The essential function of the price mechanism is the smooth clearance of the available supply of an economic good in a market. An economic good is a good whose supply is scarce in relation to demand ‘scarcity’ implying simply that the entire want of the society is not satisfied by the available supply.
In view of the scarcity of supply, buyers press against one another, and those who fail to offer the ruling price in the market go unsatisfied. Price thus measures the strength of excluded demand being determined by the degree of scarcity of supply relatively to the market demand. In a free price system, excess demand or excess supply tends automatically to be corrected. Excess demand is a signal for a price rise, and excess supply is a signal for a price fall. Competition among buyers and sellers brings it about that a price is settled in the market at which demand is equated to the supply. The available supply is taken off the market by those buyers who are relatively stronger and are prepared to offer the ruling price; those who cannot afford to pay the ruling price go unsatisfied. So market prices is important.
The price at which demand is equated to the supply is called by economists the normal price. In a free market, demand and supply forces can be relied on to secure the establishment of a normal price and to ensure the smooth disposal of a commodity. Each has the right to bid his own price for the commodity that he wants, and if the price offered satisfies the seller, the deal is finished without more ado. On the other hand, however intense the need that he may feel for a commodity, it remains unsatisfied unless it is backed by the power to pay a price which will satisfy the seller. The free price system is thus a delicate mechanism through which are avoided all kinds of manoeuvrings that would otherwise appear in the society as a result of the pressure of demand upon scarce supply.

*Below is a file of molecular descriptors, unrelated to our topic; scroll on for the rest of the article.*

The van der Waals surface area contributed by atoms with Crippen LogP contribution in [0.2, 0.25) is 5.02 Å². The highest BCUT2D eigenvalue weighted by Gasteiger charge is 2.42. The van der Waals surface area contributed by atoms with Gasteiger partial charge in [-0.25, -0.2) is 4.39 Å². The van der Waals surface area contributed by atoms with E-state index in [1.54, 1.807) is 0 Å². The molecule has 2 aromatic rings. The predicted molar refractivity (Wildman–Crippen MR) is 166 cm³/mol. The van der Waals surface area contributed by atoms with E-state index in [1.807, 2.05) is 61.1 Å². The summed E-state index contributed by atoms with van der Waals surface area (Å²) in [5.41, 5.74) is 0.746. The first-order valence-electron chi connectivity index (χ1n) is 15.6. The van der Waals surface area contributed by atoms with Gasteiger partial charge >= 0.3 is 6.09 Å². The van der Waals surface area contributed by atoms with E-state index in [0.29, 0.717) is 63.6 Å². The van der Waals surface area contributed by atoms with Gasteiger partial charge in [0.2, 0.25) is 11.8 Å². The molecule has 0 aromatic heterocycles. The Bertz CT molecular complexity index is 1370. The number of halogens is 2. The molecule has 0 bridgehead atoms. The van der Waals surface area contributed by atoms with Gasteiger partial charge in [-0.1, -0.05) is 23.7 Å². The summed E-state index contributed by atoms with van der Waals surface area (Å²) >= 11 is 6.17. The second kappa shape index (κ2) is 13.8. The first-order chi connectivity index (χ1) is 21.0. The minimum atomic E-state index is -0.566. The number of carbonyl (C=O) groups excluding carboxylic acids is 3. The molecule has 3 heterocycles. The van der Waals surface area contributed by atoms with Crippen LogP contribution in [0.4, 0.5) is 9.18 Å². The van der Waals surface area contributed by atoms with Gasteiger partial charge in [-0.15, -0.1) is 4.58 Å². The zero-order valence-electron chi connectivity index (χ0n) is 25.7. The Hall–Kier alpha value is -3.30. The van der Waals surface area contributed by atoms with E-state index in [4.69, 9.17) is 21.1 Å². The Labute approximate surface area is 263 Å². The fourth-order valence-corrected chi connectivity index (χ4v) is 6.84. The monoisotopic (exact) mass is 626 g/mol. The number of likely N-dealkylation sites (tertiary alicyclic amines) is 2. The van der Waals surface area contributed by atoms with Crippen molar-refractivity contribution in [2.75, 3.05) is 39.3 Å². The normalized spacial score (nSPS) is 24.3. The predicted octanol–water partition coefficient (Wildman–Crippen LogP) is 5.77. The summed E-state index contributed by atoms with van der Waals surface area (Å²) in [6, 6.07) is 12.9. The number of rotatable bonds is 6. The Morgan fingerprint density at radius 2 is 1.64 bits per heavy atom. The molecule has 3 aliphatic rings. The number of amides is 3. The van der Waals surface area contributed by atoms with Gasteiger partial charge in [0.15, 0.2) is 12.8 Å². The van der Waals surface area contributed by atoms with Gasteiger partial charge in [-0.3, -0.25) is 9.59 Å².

Yet there is one limitation of the free price system, however satisfactory it might be in respect of the smooth delivery of goods. The system caters to the wants of stronger members of the society at the expense of its weaker members. And, since this strength is permitted to express itself in terms of the capacity to pay, the distribution of a good, as it takes place through the market mechanism, turns out to be in accordance with the relative income of buyers rather than with their relative needs. And in a society which is characterized by large inequalities of income, this certainly proves to be a serious limitation. So market prices is important.
This is the sanction for price control. If the normal price is found too high for the poorer section of the community and if it is felt that they should also be allowed to have a share of the available supply of a commodity, the State comes forward and fixes a legal maximum for the market price. A price below ‘normal’ is fixed and sellers are coerced into accepting what is deemed to be the maximum allowable, consistently with the demand coming from the relatively poor.1 A price fixed below normal does bring the controlled good within the reach of the hitherto unsatisfied buyers, although in doing so it deprives the stronger buyers of a share that would, in the absence of control, belong to them. If the control is judiciously and effectively administered, it may lead to a more desirable distribution of the available supply.